America’s first Continental Congress voted to declare America’s independence from the British monarchy on July 2, 1776, and the Declaration was ratified two days later on July 4th . The Declaration was published in newspapers and read to the public on July 4th. The attorneys and staff of Jones Obenchain wish you and yours a safe and Happy Independence Day!
Mark Phillipoff graduated from the University of Notre Dame and Indiana University School of Law. He was a deputy prosecuting attorney and an associate at a southern Indiana law firm before returning to his hometown, South Bend, and joining Jones Obenchain in 1983. Mark’s practice includes mediation, general trial work, family law, estate planning, probate, and real-estate law. In 2007, Mark trained to become a collaborative family-law lawyer and joined the International Academy of Collaborative Professionals. Get to know Mark and the ways he can serve you, your family, or your business by visiting http://jonesobenchain.com/team-member/mark-j-phillipoff/
At Jones Obenchain, we’ve been representing local, regional, and national insurers and their insureds for over 100 years. The work we do for them runs the gamut from defending personal-injury claims, to litigating employment-discrimination claims, to prosecuting and defending coverage actions and errors-and-omissions lawsuits.
All of this litigation gets us into court…a lot. In 2018 Jones Obenchain tried more civil jury trials in Indiana than all but one other firm.*And though litigation is an adversarial process, our peers consistently rank us among the best at what we do. So do our clients, if the feedback they’ve given us on legal sites such as AVVO and Martindale-Hubbell are any indication.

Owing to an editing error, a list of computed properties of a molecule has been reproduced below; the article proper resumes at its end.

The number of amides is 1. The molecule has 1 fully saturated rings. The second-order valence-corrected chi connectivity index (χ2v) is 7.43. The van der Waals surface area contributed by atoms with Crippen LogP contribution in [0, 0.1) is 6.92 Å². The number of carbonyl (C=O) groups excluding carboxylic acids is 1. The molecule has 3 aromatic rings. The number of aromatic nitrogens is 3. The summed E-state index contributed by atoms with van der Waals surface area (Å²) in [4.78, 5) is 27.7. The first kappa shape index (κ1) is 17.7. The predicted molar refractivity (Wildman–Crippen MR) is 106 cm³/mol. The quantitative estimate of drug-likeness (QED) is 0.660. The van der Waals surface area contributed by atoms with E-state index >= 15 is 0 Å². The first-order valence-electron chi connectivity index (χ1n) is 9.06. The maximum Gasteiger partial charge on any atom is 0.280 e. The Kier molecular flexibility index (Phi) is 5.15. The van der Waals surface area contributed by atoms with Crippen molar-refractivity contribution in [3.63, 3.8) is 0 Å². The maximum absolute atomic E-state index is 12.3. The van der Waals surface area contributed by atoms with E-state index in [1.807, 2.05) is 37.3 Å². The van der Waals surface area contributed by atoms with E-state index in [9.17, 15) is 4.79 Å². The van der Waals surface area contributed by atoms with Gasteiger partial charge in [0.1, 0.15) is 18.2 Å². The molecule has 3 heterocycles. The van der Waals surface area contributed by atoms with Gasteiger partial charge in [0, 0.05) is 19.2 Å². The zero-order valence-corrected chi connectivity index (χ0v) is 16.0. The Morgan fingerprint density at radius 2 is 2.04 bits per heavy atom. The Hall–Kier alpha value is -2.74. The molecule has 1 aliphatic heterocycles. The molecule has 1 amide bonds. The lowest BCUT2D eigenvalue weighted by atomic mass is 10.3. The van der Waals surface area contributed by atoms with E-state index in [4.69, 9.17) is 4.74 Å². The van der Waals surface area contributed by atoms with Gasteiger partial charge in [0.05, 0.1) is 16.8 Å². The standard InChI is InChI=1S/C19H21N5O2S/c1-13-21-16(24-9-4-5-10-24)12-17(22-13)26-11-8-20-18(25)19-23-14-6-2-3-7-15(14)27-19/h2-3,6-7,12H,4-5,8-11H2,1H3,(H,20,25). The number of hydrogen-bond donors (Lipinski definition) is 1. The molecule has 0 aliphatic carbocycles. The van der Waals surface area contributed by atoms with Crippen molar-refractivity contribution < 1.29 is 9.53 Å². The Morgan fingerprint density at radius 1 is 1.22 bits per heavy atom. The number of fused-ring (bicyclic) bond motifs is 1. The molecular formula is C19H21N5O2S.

But as essential as courtroom skills are to a litigation practice, they’re worthless if our clients and the courts don’t want to read what we have to say. Let’s face it: there’s a lot of writing in a litigation practice and most legal writing is a chore to get through. We read it because we have to, not because we want to.
So our litigators emphasize writing in plain English and using cutting-edge technology in the documents we prepare to make them a pleasure to read. What does that mean, exactly? It’s not unusual to see photographs, hyperlinks, and video embedded in our briefs and motions. These add visual interest to the text and corroborate the arguments without sending readers to riffle through mounds of exhibits.
Not only are plainly written, visually appealing documents easier for clients to read and understand, they help persuade mediators and judges about the merits of our clients’ position. That means we’re often able to bring cases to a successful resolution before we ever step foot in a courtroom.
*Source: 2018 Indiana Jury Verdict Reporter.
We are now two months passed the April 15th deadline for filing your taxes. If you met the deadline but have since discovered you need to amend your return, the IRS has some helpful hints to answer some questions and make amending your return less stressful. To see the list of hints visit: https://www.irs.gov/newsroom/tips-for-taxpayers-who-may-need-to-amend-their-tax-return
Jones Obenchain attorneys can provide many useful and valuable tools to run a sophisticated, 21st century farm operation. We protect your assets by forming and managing business entities and reviewing insurance coverage. We help you run your business by drafting farmland-lease agreements, assisting with regulatory compliance, and reviewing routine contracts. We can also help resolve disputes when they crop up. And on a more personal level, we can help you create and execute an estate plan that continues your farming family’s legacy.